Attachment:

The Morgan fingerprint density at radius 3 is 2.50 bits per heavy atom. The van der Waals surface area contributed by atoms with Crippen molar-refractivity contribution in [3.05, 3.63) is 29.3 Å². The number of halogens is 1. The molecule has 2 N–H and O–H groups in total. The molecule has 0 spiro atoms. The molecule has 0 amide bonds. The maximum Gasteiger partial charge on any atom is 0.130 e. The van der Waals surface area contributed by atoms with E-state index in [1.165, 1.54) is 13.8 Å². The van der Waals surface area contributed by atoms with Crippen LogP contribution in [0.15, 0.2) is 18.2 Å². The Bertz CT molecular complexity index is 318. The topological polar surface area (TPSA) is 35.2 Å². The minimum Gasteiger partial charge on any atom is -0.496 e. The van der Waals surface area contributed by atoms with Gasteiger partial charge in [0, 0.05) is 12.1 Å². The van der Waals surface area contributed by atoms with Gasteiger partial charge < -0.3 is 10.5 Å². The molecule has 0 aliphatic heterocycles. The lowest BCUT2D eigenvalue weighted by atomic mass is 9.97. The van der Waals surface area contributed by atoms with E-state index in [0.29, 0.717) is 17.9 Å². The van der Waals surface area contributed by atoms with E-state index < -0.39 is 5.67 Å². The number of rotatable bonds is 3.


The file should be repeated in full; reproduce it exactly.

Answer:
The Morgan fingerprint density at radius 3 is 2.50 bits per heavy atom. The van der Waals surface area contributed by atoms with Crippen molar-refractivity contribution in [3.05, 3.63) is 29.3 Å². The number of halogens is 1. The molecule has 2 N–H and O–H groups in total. The molecule has 0 spiro atoms. The molecule has 0 amide bonds. The maximum Gasteiger partial charge on any atom is 0.130 e. The van der Waals surface area contributed by atoms with E-state index in [1.165, 1.54) is 13.8 Å². The van der Waals surface area contributed by atoms with Crippen LogP contribution in [0.15, 0.2) is 18.2 Å². The Bertz CT molecular complexity index is 318. The topological polar surface area (TPSA) is 35.2 Å². The minimum Gasteiger partial charge on any atom is -0.496 e. The van der Waals surface area contributed by atoms with Gasteiger partial charge in [0, 0.05) is 12.1 Å². The van der Waals surface area contributed by atoms with Gasteiger partial charge < -0.3 is 10.5 Å². The molecule has 0 aliphatic heterocycles. The lowest BCUT2D eigenvalue weighted by atomic mass is 9.97. The van der Waals surface area contributed by atoms with E-state index in [0.29, 0.717) is 17.9 Å². The van der Waals surface area contributed by atoms with E-state index < -0.39 is 5.67 Å². The number of rotatable bonds is 3.